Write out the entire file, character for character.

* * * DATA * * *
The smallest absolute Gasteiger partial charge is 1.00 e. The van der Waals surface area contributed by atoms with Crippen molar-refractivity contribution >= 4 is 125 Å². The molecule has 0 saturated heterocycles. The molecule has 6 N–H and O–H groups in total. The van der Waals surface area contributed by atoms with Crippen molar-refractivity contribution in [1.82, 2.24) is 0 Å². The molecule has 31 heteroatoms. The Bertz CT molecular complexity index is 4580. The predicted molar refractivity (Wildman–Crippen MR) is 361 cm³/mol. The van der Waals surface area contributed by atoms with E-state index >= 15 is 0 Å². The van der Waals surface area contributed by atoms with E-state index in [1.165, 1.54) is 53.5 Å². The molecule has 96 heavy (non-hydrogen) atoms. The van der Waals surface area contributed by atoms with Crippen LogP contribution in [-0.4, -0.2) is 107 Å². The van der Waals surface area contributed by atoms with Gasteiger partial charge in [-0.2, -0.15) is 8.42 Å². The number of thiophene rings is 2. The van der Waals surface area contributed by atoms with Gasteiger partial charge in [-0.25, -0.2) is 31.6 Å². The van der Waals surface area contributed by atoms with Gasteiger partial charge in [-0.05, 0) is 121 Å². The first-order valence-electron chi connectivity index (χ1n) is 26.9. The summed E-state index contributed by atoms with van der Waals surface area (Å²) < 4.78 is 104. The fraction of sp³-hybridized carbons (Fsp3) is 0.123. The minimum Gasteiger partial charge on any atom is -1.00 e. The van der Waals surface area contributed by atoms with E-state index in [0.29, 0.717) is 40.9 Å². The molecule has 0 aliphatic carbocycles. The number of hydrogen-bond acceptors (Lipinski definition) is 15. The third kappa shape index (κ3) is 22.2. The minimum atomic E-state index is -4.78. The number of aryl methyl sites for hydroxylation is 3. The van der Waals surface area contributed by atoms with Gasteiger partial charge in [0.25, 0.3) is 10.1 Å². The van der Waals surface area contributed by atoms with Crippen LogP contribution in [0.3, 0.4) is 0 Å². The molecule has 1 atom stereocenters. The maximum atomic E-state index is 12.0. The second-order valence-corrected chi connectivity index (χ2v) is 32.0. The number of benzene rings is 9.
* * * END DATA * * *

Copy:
The smallest absolute Gasteiger partial charge is 1.00 e. The van der Waals surface area contributed by atoms with Crippen molar-refractivity contribution >= 4 is 125 Å². The molecule has 0 saturated heterocycles. The molecule has 6 N–H and O–H groups in total. The van der Waals surface area contributed by atoms with Crippen molar-refractivity contribution in [1.82, 2.24) is 0 Å². The molecule has 31 heteroatoms. The Bertz CT molecular complexity index is 4580. The predicted molar refractivity (Wildman–Crippen MR) is 361 cm³/mol. The van der Waals surface area contributed by atoms with E-state index >= 15 is 0 Å². The van der Waals surface area contributed by atoms with E-state index in [1.165, 1.54) is 53.5 Å². The molecule has 96 heavy (non-hydrogen) atoms. The van der Waals surface area contributed by atoms with Crippen LogP contribution in [-0.4, -0.2) is 107 Å². The van der Waals surface area contributed by atoms with Gasteiger partial charge in [-0.2, -0.15) is 8.42 Å². The number of thiophene rings is 2. The van der Waals surface area contributed by atoms with Gasteiger partial charge in [-0.25, -0.2) is 31.6 Å². The van der Waals surface area contributed by atoms with Gasteiger partial charge in [-0.05, 0) is 121 Å². The first-order valence-electron chi connectivity index (χ1n) is 26.9. The summed E-state index contributed by atoms with van der Waals surface area (Å²) < 4.78 is 104. The fraction of sp³-hybridized carbons (Fsp3) is 0.123. The minimum Gasteiger partial charge on any atom is -1.00 e. The van der Waals surface area contributed by atoms with E-state index in [0.29, 0.717) is 40.9 Å². The molecule has 0 aliphatic carbocycles. The number of hydrogen-bond acceptors (Lipinski definition) is 15. The third kappa shape index (κ3) is 22.2. The minimum atomic E-state index is -4.78. The number of aryl methyl sites for hydroxylation is 3. The van der Waals surface area contributed by atoms with Gasteiger partial charge in [0.25, 0.3) is 10.1 Å². The van der Waals surface area contributed by atoms with Crippen LogP contribution in [0.3, 0.4) is 0 Å². The molecule has 1 atom stereocenters. The maximum atomic E-state index is 12.0. The second-order valence-corrected chi connectivity index (χ2v) is 32.0. The number of benzene rings is 9.